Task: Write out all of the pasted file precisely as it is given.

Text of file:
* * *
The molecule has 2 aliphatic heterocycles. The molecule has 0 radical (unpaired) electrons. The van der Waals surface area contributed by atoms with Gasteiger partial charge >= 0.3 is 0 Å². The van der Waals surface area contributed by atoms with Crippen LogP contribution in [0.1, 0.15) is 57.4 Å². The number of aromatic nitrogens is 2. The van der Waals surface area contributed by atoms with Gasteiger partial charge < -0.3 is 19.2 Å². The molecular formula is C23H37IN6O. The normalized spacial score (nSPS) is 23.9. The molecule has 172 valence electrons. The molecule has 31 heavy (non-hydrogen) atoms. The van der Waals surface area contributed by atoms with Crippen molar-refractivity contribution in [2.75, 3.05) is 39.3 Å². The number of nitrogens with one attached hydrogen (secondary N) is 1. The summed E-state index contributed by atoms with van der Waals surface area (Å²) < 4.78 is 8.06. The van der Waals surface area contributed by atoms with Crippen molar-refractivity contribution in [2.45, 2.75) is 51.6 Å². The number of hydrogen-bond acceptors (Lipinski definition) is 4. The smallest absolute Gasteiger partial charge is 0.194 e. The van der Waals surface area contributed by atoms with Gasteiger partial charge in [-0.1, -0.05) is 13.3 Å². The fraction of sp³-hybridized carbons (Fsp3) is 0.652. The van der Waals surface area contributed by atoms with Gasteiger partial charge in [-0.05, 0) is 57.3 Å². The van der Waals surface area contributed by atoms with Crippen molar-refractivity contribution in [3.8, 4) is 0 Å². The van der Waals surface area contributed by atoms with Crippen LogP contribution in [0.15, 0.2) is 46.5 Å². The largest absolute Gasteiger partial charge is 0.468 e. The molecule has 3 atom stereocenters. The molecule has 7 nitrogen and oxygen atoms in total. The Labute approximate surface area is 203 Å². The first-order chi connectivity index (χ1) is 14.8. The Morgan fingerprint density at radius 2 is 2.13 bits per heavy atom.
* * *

The molecule has 2 aliphatic heterocycles. The molecule has 0 radical (unpaired) electrons. The van der Waals surface area contributed by atoms with Gasteiger partial charge >= 0.3 is 0 Å². The van der Waals surface area contributed by atoms with Crippen LogP contribution in [0.1, 0.15) is 57.4 Å². The number of aromatic nitrogens is 2. The van der Waals surface area contributed by atoms with Gasteiger partial charge < -0.3 is 19.2 Å². The molecular formula is C23H37IN6O. The normalized spacial score (nSPS) is 23.9. The molecule has 172 valence electrons. The molecule has 31 heavy (non-hydrogen) atoms. The van der Waals surface area contributed by atoms with Crippen molar-refractivity contribution in [2.75, 3.05) is 39.3 Å². The number of nitrogens with one attached hydrogen (secondary N) is 1. The summed E-state index contributed by atoms with van der Waals surface area (Å²) < 4.78 is 8.06. The van der Waals surface area contributed by atoms with Crippen molar-refractivity contribution in [2.45, 2.75) is 51.6 Å². The number of hydrogen-bond acceptors (Lipinski definition) is 4. The smallest absolute Gasteiger partial charge is 0.194 e. The van der Waals surface area contributed by atoms with Gasteiger partial charge in [-0.1, -0.05) is 13.3 Å². The fraction of sp³-hybridized carbons (Fsp3) is 0.652. The van der Waals surface area contributed by atoms with Gasteiger partial charge in [-0.05, 0) is 57.3 Å². The van der Waals surface area contributed by atoms with Crippen molar-refractivity contribution in [3.8, 4) is 0 Å². The van der Waals surface area contributed by atoms with Crippen LogP contribution in [0.15, 0.2) is 46.5 Å². The largest absolute Gasteiger partial charge is 0.468 e. The molecule has 3 atom stereocenters. The molecule has 7 nitrogen and oxygen atoms in total. The Labute approximate surface area is 203 Å². The first-order chi connectivity index (χ1) is 14.8. The Morgan fingerprint density at radius 2 is 2.13 bits per heavy atom.